SESSION TITLE: Interstitial Lung Disease Posters
SESSION TYPE: Original Investigation Poster
PRESENTED ON: Wednesday, October 30, 2013 at 01:30 PM - 02:30 PM
PURPOSE: Scleroderma is a connective tissue disorder which is often complicated with pulmonary hypertension (PH). The aim of the study was to investigate potential differences in the clinical characteristics of scleroderma patients with and without PH, estimated by resting Doppler echocardiography.
METHODS: A consecutive population of 82 scleroderma patients (11.9% male; 49.8 years old and 88.1% female; 54.9 years old), who were evaluated at the respiratory physiology laboratory of the Respiratory Failure Unit, constituted the study population. Patients underwent spirometry, diffusion capacity measurement and maximum cardiopulmonary exercise testing on a cycle ergometer. Data on anthropometric characteristics, thorax computed tomography imaging and blood serology were also recorded.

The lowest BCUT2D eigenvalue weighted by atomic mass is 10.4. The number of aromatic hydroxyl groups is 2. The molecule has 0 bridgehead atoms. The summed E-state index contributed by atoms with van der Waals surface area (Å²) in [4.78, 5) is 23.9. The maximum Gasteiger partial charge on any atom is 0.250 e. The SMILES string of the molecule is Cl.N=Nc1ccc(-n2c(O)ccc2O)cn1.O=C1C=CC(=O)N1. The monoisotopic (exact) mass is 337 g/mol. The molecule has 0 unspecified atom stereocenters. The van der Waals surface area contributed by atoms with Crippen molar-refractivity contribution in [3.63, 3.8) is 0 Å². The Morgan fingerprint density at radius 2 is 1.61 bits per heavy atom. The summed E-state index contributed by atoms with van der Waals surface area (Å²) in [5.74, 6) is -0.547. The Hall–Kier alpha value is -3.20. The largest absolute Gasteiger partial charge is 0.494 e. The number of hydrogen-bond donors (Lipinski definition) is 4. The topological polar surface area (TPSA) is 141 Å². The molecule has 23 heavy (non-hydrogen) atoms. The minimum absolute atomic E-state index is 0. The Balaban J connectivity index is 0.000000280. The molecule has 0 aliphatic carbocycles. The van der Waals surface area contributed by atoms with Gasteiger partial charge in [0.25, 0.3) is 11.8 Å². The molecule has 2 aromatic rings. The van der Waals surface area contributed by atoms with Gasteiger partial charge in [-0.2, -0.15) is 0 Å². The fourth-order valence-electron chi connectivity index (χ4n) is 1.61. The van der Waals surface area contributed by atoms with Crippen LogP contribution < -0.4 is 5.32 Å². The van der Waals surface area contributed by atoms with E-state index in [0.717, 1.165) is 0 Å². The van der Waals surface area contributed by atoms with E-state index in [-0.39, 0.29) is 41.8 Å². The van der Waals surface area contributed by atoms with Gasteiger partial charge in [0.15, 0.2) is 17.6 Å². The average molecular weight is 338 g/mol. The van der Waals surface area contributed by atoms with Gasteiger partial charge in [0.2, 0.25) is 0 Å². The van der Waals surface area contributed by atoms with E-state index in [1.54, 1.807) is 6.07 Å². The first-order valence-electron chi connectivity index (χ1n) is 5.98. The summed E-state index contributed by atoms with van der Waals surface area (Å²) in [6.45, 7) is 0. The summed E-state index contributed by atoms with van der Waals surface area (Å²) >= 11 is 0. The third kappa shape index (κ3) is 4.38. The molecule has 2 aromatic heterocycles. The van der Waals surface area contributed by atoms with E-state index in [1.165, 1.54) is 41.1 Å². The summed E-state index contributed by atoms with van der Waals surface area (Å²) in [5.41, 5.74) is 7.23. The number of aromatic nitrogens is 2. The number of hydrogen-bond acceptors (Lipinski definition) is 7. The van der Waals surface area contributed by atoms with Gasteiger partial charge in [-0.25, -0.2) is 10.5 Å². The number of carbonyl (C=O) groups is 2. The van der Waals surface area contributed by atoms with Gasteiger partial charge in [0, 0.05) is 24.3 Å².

RESULTS: Twenty eight patients (34.15%) presented with PH (systolic pulmonary arterial pressure >35 mmHg). Patients with PH had also lower FEV1 %predicted (p<0.001), FVC %predicted (p<0.001), IC %predicted (p=0.041), TLC %predicted (p=0.032), FRC %predicted (p<0.001), and DLCO %predicted (p=0.01) and exhibited more often pulmonary fibrosis in CT scan, versus those without PH. As expected, those with PH had lower VO2 max%predicted compared to the ones without PH (p=0.035), while no difference was noted in the autoantibodies subtype (antisclero70 or ACA) between the two groups.
CONCLUSIONS: Although two different types of scleroderma patients (one with pulmonary fibrosis and one with pulmonary hypertension) have been described, in the current study patients with pulmonary vasculopathy also presented with worse respiratory function.
CLINICAL IMPLICATIONS: Scleroderma patients with pulmonary hypertension also present with more severe respiratory restriction and more impaired exercise capacity.
DISCLOSURE: The following authors have nothing to disclose: Afroditi Boutou, Georgia Pitsiou, Vasilis Bagalas, Athanasia Pataka, Katalin Fekete, Paraskevi Argyropoulou, Ioannis Stanopoulos
No Product/Research Disclosure Information